The exact process we used to find 12,000 relevant keywords

I wish we had a database of solid, relevant keywords that we could pick from,

I thought to myself come the new year. After all, such a supply of good keywords would vastly reduce the amount of time I and the rest of my team spent on preliminary work before getting into the meat of writing our content.

Of course, the problems with that theory occurred to me at the same time. How do you cover as many keywords as it is humanly possible, so that you don’t later need to research more? How can you efficiently process that many keywords, without worrying too much about human error? How can you be sure that you’re including broad, long-tail and niche keywords?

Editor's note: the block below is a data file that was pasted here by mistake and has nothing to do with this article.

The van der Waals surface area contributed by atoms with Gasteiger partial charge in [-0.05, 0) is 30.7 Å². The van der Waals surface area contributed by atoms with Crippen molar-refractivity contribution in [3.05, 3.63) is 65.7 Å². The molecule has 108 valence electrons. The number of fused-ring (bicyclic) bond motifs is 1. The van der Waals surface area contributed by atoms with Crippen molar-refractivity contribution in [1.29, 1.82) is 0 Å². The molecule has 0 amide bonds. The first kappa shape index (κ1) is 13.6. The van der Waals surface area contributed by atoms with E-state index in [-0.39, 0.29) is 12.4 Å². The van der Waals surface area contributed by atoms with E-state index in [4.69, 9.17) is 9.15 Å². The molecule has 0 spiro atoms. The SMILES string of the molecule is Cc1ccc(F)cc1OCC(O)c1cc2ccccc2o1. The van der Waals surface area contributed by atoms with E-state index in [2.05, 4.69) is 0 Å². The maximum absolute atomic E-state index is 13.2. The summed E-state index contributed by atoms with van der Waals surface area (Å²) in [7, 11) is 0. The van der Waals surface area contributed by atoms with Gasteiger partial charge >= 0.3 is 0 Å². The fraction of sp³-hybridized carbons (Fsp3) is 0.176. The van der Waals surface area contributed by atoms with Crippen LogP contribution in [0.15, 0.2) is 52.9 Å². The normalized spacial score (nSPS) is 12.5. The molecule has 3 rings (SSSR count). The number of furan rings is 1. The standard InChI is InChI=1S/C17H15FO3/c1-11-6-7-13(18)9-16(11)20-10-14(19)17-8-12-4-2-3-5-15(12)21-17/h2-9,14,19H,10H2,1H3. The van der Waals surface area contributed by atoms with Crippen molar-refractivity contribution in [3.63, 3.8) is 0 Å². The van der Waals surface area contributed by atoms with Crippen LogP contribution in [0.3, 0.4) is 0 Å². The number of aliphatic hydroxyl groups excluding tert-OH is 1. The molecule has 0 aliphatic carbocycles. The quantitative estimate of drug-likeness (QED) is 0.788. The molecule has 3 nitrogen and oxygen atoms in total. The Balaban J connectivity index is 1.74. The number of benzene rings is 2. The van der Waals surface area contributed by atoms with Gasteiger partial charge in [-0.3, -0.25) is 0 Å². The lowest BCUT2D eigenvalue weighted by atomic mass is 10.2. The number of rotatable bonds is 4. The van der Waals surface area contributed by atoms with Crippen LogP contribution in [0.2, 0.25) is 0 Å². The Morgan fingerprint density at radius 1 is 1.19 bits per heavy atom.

long tail keyword definition


Thankfully, you don’t have to think of the answers to these problems; we’ve already done it for you! Here’s how we not only managed to generate a list of 40,000 keywords to analyze, but also how we boiled that down to a database of 12,000 ready-to-use keywords for the next year of content.

Have a thorough keyword research process

The biggest aspect in creating a giant list of relevant keywords is having an even bigger one to analyze and prune. The best way to do that is to already have several thousand keywords that you’ve researched, but not used. As such, we started things off by ensuring that our regular keyword research process was as effective as possible at generating and analyzing vast bulks of relevant keywords.

keyword research process